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Joint statement on preventing and resolving ethical conflicts involving health care providers and persons receiving care

https://policybase.cma.ca/en/permalink/policy202
Last Reviewed
2019-03-03
Date
1998-12-05
Topics
Ethics and medical professionalism
  1 document  
Policy Type
Policy document
Last Reviewed
2019-03-03
Date
1998-12-05
Topics
Ethics and medical professionalism
Text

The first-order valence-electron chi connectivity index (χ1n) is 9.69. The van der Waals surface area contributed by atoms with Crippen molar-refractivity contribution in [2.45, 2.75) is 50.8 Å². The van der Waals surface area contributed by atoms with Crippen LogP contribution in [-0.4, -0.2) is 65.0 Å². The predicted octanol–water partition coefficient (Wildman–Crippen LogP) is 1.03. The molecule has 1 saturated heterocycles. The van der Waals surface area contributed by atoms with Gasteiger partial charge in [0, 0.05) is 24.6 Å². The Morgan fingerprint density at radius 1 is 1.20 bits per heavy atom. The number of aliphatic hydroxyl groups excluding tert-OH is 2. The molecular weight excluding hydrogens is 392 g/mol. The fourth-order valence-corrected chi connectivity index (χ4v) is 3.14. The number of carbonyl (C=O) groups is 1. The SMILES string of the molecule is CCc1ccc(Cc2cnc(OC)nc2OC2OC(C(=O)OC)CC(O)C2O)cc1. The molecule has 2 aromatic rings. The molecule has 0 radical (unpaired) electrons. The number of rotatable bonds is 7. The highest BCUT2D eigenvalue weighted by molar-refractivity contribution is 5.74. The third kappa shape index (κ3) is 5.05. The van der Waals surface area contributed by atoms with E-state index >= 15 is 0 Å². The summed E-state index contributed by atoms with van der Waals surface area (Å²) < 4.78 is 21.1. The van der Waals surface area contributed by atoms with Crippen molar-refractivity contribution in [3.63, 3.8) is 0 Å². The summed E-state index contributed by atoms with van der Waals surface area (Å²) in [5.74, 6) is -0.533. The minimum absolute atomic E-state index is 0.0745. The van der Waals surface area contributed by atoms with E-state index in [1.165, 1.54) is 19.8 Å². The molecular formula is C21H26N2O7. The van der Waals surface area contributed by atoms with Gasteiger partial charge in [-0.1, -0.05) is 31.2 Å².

JOINT STATEMENT ON PREVENTING AND RESOLVING ETHICAL CONFLICTS INVOLVING HEALTH CARE PROVIDERS AND PERSONS RECEIVING CARE This joint statement was developed cooperatively and approved by the Boards of Directors of the Canadian Healthcare Association, the Canadian Medical Association, the Canadian Nurses Association and the Catholic Health Association of Canada. Preamble The needs, values and preferences of the person receiving care should be the primary consideration in the provision of quality health care. Ideally, health care decisions will reflect agreement between the person receiving care and all others involved in his or her care. However, uncertainty and diverse viewpoints sometimes can give rise to disagreement about the goals of care or the means of achieving those goals. Limited health care resources and the constraints of existing organizational policies may also make it difficult to satisfy the person’s needs, values and preferences. The issues addressed in this statement are both complex and controversial. They are ethical issues in that they involve value preferences and arise where people of good will are uncertain of or disagree about the right thing to do when someone's life, health or well-being is threatened by disease or illness. Because everyone’s needs, values and preferences are different, and because disagreements can arise from many sources, policies for preventing and resolving conflicts should be flexible enough to accommodate a wide range of situations. Disagreements about health care decisions can arise between or among any of the following: the person receiving care, proxies,<1> family members, care providers and administrators of health care authorities, facilities or agencies. This joint statement deals primarily with conflicts between the person receiving care, or his or her proxy, and care providers. It offers guidance for the development of policies for preventing and resolving ethical conflicts about the appropriateness of initiating, continuing, withholding or withdrawing care or treatment. It outlines the basic principles to be taken into account in the development of such policies as well as the steps that should be followed in resolving conflicts. The sponsors of this statement encourage health care authorities, facilities and agencies to develop policies to deal with these and other types of conflict, for example, those that sometimes arise among care providers. I. Principles of the therapeutic relationship<2> Good therapeutic relationships are centered on the needs and informed choices of the person receiving care. Such relationships are based on respect and mutual giving and receiving. Observance of the following principles will promote good therapeutic relationships and help to prevent conflicts about the goals and means of care. 1. The needs, values and preferences of the person receiving care should be the primary consideration in the provision of quality health care. 2. A good therapeutic relationship is founded on mutual trust and respect between providers and recipients of care. When care providers lose this sense of mutuality, they become mere experts and the human quality in the relationship is lost. When persons receiving care lose this sense of mutuality, they experience a perceived or real loss of control and increased vulnerability. Because persons receiving care are often weakened by their illness and may feel powerless in the health care environment, the primary responsibility for creating a trusting and respectful relationship rests with the care providers. 3. Sensitivity to and understanding of the personal needs and preferences of persons receiving care, their family members and significant others is the cornerstone of a good therapeutic relationship. These needs and preferences are diverse and can be influenced by a range of factors including cultural, religious and socioeconomic backgrounds. 4. Open communication, within the confines of privacy and confidentiality, is also required. All those involved in decision-making should be encouraged to express their points of view, and these views should be respectfully considered. Care providers should ensure that they understand the needs, values and preferences of the person receiving care. To avoid misunderstanding or confusion, they should make their communications direct, clear and consistent. They should verify that the person receiving care understands the information being conveyed: silence should not be assumed to indicate agreement. The person receiving care should be provided with the necessary support, time and opportunity to participate fully in discussions regarding care. 5. The competent person<3> must be involved in decisions regarding his or her care. 6. The primary goal of care is to provide benefit to the person receiving care. The competent person has the right to determine what constitutes benefit in the given situation, whether with respect to physical, psychological, spiritual, social or other considerations. 7. Informed decision-making requires that the person receiving care or his or her proxy be given all information and support necessary for assessing the available options for care, including the potential benefits and risks of the proposed course of action and of the alternatives, including palliative care. 8. The competent person has the right to refuse, or withdraw consent to, any care or treatment, including life-saving or life-sustaining treatment. 9. Although parents or guardians are normally the primary decision-makers for their minor children, children should be involved in the decision-making process to the extent that their capacity allows, in accordance with provincial or territorial legislation. 10. When the person receiving care is incompetent, that is, lacking in adequate decision-making capacity with respect to care and treatment, every effort must be made to ensure that health care decisions are consistent with his or her known preferences. These preferences may be found in an advance directive or may have been communicated orally. In jurisdictions where the issue of decision-making concerning care and medical treatment for incompetent persons is specifically addressed in law, the requirements of that legislation should be met. 11. When an incompetent person’s preferences are not known and there is no family member or proxy to represent the person, decisions must be based on an attempt to ascertain the person's best interests, taking into account: (a) the person's diagnosis, prognosis and treatment options, (b) the person's known needs and values, (c) information received from those who are significant in the person's life and who could help in determining his or her best interests, and (d) aspects of the person's culture, religion or spirituality that could influence care and treatment decisions. 12. When conflicts arise despite efforts to prevent them, they should be resolved as informally as possible, moving to more formal procedures only when informal measures have been unsuccessful. 13. In cases of disagreement or conflict, the opinions of all those directly involved should be given respectful consideration. 14. Disagreements among health care providers about the goals of care and treatment or the means of achieving those goals should be clarified and resolved by the members of the health care team so as not to compromise their relationship with the person receiving care. Disagreements between health care providers and administrators with regard to the allocation of resources should be resolved within the facility or agency and not be debated in the presence of the person receiving care. Health care authorities, facilities and agencies should develop conflict resolution policies for dealing with such issues and monitor their use. 15. When the needs, values and preferences of the person receiving care cannot be met, he or she should be clearly and frankly informed of the reasons for this, including any factors related to resource limitations. 16. Health care providers should not be expected or required to participate in procedures that are contrary to their professional judgement<4> or personal moral values or that are contrary to the values or mission of their facility or agency.<5> Health care providers should declare in advance their inability to participate in procedures that are contrary to their professional or moral values. Health care providers should not be subject to discrimination or reprisal for acting on their beliefs. The exercise of this provision should never put the person receiving care at risk of harm or abandonment. 17. Health care providers have a responsibility to advocate together with those for whom they are caring in order that these persons will have access to appropriate treatment. II. Guidelines for the resolution of ethical conflicts Health care organizations should have a conflict resolution process in place to address problems that arise despite efforts to prevent them. There may be need for variations in the process to accommodate the needs of different settings (e.g., emergency departments, intensive care units, palliative care services, home or community care, etc.). The conflict resolution policy of a health care authority, facility or agency should incorporate the following elements, the sequence of which may vary depending on the situation. The policy should designate the person responsible for implementing each element. That person should work closely with the person receiving care or his or her proxy. Anyone involved in the conflict may initiate the resolution process. 1. Clarify the need for an immediate decision versus the consequences of delaying a decision. If, in an emergency situation, there is insufficient time to fully implement the process, it should be implemented as soon as possible. 2. Gather together those directly involved in the conflict; in addition to the person receiving care and/or his or her proxy, this might include various health care providers, family members, administrators, etc. 3. If necessary, choose a person not party to the conflict to facilitate discussions. It is imperative that this person be acceptable to all those involved and have the skills to facilitate open discussion and decision-making. 4. Identify and agree on the points of agreement and disagreement. While ensuring confidentiality, share among those involved all relevant medical and personal information, interpretations of the relevant facts, institutional or agency policies, professional norms and laws. 5. Establish the roles and responsibilities of each participant in the conflict. 6. Offer the person receiving care, or his or her proxy, access to institutional, agency or community resources for support in the conflict resolution process, e.g., a patient representative, chaplain or other resource person. 7. Determine if the group needs outside advice or consultation, e.g., a second opinion, use of an ethics committee or consultant or other resource. 8. Identify and explore all options and determine a time line for resolving the conflict. Ensure that all participants have the opportunity to express their views; the lack of expressed disagreement does not necessarily mean that decision-making is proceeding with the support or consent of all involved. 9. If, after reasonable effort, agreement or compromise cannot be reached through dialogue, accept the decision of the person with the right or responsibility for making the decision. If it is unclear or disputed who has the right or responsibility to make the decision, seek mediation, arbitration or adjudication. 10. If the person receiving care or his or her proxy is dissatisfied with the decision, and another care provider, facility or agency is prepared to accommodate the person's needs and preferences, provide the opportunity for transfer. 11. If a health care provider cannot support the decision that prevails as a matter of professional judgement or personal morality, allow him or her to withdraw without reprisal from participation in carrying out the decision, after ensuring that the person receiving care is not at risk of harm or abandonment. 12. Once the process is completed; review and evaluate: (a) the process, (b) the decision reached, and (c) implementation of the decision. The conclusions of the evaluation should be recorded and shared for purposes of education and policy development. III. Policy development Health care authorities, facilities and agencies are encouraged to make use of an interdisciplinary committee to develop two conflict resolution policies: one for conflicts among health care providers (including administrators) and the other for conflicts between care providers and persons receiving care. Membership on the committee should include care providers, consumers and administrators, with access to legal and ethics consultation. The committee should also develop a program for policy implementation. The successful implementation of the policy will require an organizational culture that encourages and supports the principles of the therapeutic relationship as outlined in this joint statement. The implementation program should include the education of all those who will be affected by the policy with regard to both the principles of the therapeutic relationship and the details of the conflict resolution policy. It should also include measures to ensure that persons receiving care and their families or proxy decision-makers have access to the policy and its use. The policy should be reviewed regularly and revised when necessary in light of relevant clinical, ethical and legal developments. Because policies and guidelines cannot cover all possible situations, appropriate consultation mechanisms should be available to address specific issues promptly as they arise. Notes 1. The term "proxy" is used broadly in this joint statement to identify those people who are entitled to make a care and treatment decision for an incompetent person (in some provinces or territories, the definition of proxy is provided in legislation). This decision should be based on the decision the person would have made for himself or herself, to the best of the proxy’s (substitute decision maker’s) knowledge; or if this is unknown, the decision should be made in the person’s best interest. 2. The term "therapeutic relationship" is used broadly in this document to include all professional interactions between care providers, individually or as a team, and recipients of care. 3. Competence can be difficult to assess because it is not always a constant state. A person may be competent to make decisions regarding some aspects of life but not others; as well, competence can be intermittent: a person may be lucid and oriented at certain times of the day and not at others. The legal definition and assessment of competence are governed by the provinces or territories. Health care providers should be aware of existing laws relevant to the assessment and documentation of incompetence (e.g., capacity to consent and age-of-consent legislation). 4. Professional judgement will take into account the standard of care that a facility or agency is committed to provide. 5. On this matter, cf. Guiding Principle 6 of the Joint Statement on Resuscitative Interventions (Update 1995), developed by the Canadian Healthcare Association, the Canadian Medical Association, the Canadian Nurses Association and the Catholic Health Association of Canada, “There is no obligation to offer a person futile or nonbeneficial treatment. Futile and nonbeneficial treatments are controversial concepts when applied to CPR (cardiopulmonary resuscitation). Policymakers should determine how these concepts should be interpreted in the policy on resuscitation, in light of the facility's mission, the values of the community it serves, and ethical and legal developments. For the purposes of this joint document and in the context of resuscitation,'futile' and 'nonbeneficial' are understood as follows. In some situations a physician can determine that a treatment is 'medically' futile or nonbeneficial because it offers no reasonable hope of recovery or improvement or because the person is permanently unable to experience any benefit. In other cases the utility and benefit of a treatment can only be determined with reference to the person's subjective judgement about his or her overall well-being. As a general rule a person should be involved in determining futility in his or her case. In exceptional circumstances such discussions may not be in the person's best interests. If the person is incompetent the principles for decision making for incompetent people should be applied.” © 1999, Canadian Healthcare Association, Canadian Medical Association, Canadian Nurses Association and Catholic Health Association of Canada. Permission is granted for noncommercial reproduction only. Copies of the joint statement can be obtained by contacting: Membership Services, Canadian Medical Association, PO Box 8650, Ottawa ON K1G 0G8, tel 888 855-2555, fax 613 236-8864 or by visiting the Web site www.cma.ca/inside/policybase (English) or www.cma.ca/inside-f/policybase (French); or Customer Services, Canadian Healthcare Association, 17 York Street, Ottawa ON K1N 0J6, tel 613 241-8005, x253, fax 613 241-9481, or by visiting the Web site www.canadian-healthcare.org; or Publication Sales, Canadian Nurses Association, 50 The Driveway, Ottawa ON K2P 1E2, tel 613 237-2133, fax 613 237-3520, or by visiting the Web site www.cna-nurses.ca; or Publications, Catholic Health Association of Canada, 1247 Kilborn Place, Ottawa ON K1H 6K9, 613 731-7148, fax 613 731-7797, or by visiting the Web site www.net-globe.com/chac/.